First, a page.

My rating: 5 of 5 stars
May all academics aspire to write such a book as Biella has here. Hacker, Hoaxer, Whistleblower, Spy is a remarkably accessible work of ethnography on a technically and ethically seeming inaccessible community and subject matter: Anonymous and its politics. Biella’s account is absolutely gripping—I struggled to put this book down. Moreover, I was enchanted (as intentioned) by the story she weaves using the backdrop of humanity’s mythological reflexions—the parallel and polarizing Apollonian and Dionysian tendencies of Anonymous as objective, transparent truth advocates as well as hackers for lulzy pleasure, embodying the trickster spirits of gods like Loki or Enki. Biella successfully justifies her role as ethnographer-enchantress to pull us from our cynical doubts about these so-called criminals into the heady excitement of Anonymous’s world, where we might better appreciate the reasons why they did what they did and the profoundly unique mark on recent history they have made.
Perhaps, I am biased as a fan and student of creative forms of technology-augmented political action and a friend of Biella. Perhaps, this explains why I found the Acknowledgments and Note on Sources sections as absorbing as the main text. But I think it’s more than my personal feelings and connections. I think it’s also the effect of an exceptional piece of scholarship and storytelling.
Biella packs more than five years of participant observation, interviews, and study into a tight argument for why we cannot dismiss Anonymous as mere criminals. We get firsthand accounts of the political rationales of key Anons and watch their savvy use of media and mobilization tactics activate and embolden geeks into activists, and capture the attention and imagination of the world. Biella provides evidence of the positive impact their hacking of computer systems and the media cycle has had supporting ex-Scientology victims, Arab Spring protesters, and Occupy Wall Street activists. Furthermore, she illustrates how they have helped establish an important contemporary tradition of whistleblowing around civil rights violations and corruption in public and private sectors cresting with the Manning and ongoing Snowden leaks.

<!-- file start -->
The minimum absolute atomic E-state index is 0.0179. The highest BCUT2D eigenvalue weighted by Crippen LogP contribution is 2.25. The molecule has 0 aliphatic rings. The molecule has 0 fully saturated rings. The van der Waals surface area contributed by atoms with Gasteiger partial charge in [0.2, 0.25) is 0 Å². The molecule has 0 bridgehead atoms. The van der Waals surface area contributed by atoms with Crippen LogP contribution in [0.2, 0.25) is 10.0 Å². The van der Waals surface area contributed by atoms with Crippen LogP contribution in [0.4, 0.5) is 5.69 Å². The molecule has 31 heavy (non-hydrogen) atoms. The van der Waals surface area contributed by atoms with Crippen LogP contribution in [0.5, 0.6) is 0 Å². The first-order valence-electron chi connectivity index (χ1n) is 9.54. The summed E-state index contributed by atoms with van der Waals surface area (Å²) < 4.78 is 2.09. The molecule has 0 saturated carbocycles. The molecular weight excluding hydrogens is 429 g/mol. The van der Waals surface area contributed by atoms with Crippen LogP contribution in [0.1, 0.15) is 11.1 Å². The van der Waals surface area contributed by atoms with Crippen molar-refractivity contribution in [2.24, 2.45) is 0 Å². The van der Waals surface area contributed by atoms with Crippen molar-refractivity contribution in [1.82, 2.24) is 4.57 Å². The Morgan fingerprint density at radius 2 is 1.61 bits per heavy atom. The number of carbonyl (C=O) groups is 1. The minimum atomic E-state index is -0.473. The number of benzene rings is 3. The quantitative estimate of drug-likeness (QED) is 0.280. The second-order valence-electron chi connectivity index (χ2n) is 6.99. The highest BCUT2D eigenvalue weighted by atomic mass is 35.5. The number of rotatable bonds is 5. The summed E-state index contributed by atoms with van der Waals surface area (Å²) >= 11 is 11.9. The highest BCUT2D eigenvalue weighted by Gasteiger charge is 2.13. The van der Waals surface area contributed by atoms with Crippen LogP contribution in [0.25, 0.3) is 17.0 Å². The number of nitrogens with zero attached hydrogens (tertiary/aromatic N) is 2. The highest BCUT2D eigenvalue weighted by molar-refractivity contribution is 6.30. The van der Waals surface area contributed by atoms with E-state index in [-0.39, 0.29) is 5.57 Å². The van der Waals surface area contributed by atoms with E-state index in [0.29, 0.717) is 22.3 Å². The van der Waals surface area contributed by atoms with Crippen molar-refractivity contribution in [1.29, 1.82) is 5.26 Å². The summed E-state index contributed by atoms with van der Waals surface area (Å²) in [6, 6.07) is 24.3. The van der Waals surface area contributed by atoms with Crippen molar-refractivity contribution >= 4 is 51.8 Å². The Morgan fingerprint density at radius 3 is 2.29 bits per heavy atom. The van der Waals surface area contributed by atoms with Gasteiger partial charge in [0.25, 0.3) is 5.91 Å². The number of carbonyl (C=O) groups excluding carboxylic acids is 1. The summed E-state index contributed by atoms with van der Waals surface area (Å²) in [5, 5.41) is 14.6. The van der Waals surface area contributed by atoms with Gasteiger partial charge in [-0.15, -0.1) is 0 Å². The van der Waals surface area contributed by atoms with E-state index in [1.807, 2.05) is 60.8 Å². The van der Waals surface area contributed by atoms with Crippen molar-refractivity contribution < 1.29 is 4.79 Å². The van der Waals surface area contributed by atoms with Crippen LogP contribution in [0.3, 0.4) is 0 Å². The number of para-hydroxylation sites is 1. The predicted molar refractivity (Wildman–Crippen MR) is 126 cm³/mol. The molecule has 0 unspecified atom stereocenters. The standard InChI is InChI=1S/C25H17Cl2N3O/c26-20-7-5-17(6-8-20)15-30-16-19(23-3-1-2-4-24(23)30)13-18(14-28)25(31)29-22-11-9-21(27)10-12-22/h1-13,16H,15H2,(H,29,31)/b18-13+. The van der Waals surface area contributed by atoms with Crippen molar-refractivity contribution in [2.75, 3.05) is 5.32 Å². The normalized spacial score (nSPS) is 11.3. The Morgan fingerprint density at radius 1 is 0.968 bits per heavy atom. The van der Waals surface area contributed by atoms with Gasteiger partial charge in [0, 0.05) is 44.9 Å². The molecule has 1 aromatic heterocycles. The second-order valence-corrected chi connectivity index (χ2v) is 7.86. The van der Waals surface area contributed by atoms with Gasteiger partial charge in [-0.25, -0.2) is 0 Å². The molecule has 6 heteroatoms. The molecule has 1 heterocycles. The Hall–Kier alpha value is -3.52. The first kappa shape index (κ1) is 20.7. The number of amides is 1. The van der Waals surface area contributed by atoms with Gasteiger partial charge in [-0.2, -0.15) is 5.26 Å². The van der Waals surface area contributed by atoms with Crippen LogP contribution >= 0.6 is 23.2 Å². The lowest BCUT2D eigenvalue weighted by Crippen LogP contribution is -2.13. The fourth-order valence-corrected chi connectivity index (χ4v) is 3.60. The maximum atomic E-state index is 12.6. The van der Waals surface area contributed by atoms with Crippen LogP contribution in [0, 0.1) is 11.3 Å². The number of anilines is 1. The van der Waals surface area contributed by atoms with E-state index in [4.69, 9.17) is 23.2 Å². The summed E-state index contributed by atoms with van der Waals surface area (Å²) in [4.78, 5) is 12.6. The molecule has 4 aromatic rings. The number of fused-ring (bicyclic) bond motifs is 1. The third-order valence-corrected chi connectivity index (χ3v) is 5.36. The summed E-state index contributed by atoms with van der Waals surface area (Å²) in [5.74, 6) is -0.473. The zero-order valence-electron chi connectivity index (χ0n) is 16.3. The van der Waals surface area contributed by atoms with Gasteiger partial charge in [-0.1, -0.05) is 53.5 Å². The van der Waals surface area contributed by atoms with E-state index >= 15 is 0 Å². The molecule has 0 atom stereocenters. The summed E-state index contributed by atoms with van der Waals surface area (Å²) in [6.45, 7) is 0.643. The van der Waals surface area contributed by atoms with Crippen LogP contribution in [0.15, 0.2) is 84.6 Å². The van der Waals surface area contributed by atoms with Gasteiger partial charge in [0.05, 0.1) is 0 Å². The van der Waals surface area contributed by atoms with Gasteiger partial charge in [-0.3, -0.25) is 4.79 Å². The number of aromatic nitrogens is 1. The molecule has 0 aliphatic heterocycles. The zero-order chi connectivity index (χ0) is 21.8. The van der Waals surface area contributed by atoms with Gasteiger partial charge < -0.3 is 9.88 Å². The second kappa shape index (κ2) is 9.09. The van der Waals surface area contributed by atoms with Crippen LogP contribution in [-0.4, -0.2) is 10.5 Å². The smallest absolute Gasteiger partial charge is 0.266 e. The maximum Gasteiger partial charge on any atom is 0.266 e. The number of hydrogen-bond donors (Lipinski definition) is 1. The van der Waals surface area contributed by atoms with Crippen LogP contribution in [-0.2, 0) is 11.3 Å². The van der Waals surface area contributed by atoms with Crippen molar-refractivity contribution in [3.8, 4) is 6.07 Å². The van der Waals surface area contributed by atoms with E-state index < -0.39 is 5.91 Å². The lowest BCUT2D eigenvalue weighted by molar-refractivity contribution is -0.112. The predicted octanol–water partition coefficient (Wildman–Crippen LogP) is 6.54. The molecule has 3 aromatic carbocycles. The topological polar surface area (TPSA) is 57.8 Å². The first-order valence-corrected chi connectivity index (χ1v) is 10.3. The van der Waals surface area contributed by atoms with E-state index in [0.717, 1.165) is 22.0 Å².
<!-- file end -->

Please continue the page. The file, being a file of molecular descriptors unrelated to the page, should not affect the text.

Biella also reminds us that neither are their justifications clean nor their actions obviously positive in outcome, even to her. When Anonymous chose to shine its light on certain rape cases in the US and Canada, they likely revictimized the victims in the process of pushing for justice to proceed. And the infighting of Anonymous among itself or with the historical hacker movements they nod to like anti-sec blur things further. Anonymous is far from monolithic or in consensus, and this has meant some of their operations are contradictory in their goals and ethics. Still, we find much to admire in the decentralized, anti-fame-seeking nature that persists and accomplishes much in spite of itself. Anonymous is a new kind of movement that defies simple categories.
Hacker, Hoaxer, Whistleblower, Spy will change your mind about Anonymous, the utility of hacktivism and its ethical and moral foundations, and hopefully the unfairness in how it’s been criminalized. Pick it up now.